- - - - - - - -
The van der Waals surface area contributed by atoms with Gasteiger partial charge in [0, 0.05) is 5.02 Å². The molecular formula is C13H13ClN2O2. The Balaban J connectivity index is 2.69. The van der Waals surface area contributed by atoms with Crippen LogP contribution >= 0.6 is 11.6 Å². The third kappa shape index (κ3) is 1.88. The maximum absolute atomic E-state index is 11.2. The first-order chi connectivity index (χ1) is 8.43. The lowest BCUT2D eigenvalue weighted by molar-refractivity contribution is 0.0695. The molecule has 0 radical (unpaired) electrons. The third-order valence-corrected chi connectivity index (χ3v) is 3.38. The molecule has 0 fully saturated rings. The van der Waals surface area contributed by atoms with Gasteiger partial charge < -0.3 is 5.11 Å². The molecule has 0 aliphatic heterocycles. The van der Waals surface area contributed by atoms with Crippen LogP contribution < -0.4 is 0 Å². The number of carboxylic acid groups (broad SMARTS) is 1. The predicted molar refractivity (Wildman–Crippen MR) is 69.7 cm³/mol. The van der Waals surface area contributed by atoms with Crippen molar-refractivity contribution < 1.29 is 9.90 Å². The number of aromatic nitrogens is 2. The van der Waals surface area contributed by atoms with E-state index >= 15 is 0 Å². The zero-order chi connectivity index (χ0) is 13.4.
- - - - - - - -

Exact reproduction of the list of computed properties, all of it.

The van der Waals surface area contributed by atoms with Gasteiger partial charge in [0, 0.05) is 5.02 Å². The molecular formula is C13H13ClN2O2. The Balaban J connectivity index is 2.69. The van der Waals surface area contributed by atoms with Crippen LogP contribution >= 0.6 is 11.6 Å². The third kappa shape index (κ3) is 1.88. The maximum absolute atomic E-state index is 11.2. The first-order chi connectivity index (χ1) is 8.43. The lowest BCUT2D eigenvalue weighted by molar-refractivity contribution is 0.0695. The molecule has 0 radical (unpaired) electrons. The third-order valence-corrected chi connectivity index (χ3v) is 3.38. The molecule has 0 fully saturated rings. The van der Waals surface area contributed by atoms with Gasteiger partial charge < -0.3 is 5.11 Å². The molecule has 0 aliphatic heterocycles. The van der Waals surface area contributed by atoms with Crippen LogP contribution < -0.4 is 0 Å². The number of carboxylic acid groups (broad SMARTS) is 1. The predicted molar refractivity (Wildman–Crippen MR) is 69.7 cm³/mol. The van der Waals surface area contributed by atoms with Crippen molar-refractivity contribution < 1.29 is 9.90 Å². The number of aromatic nitrogens is 2. The van der Waals surface area contributed by atoms with E-state index >= 15 is 0 Å². The zero-order chi connectivity index (χ0) is 13.4.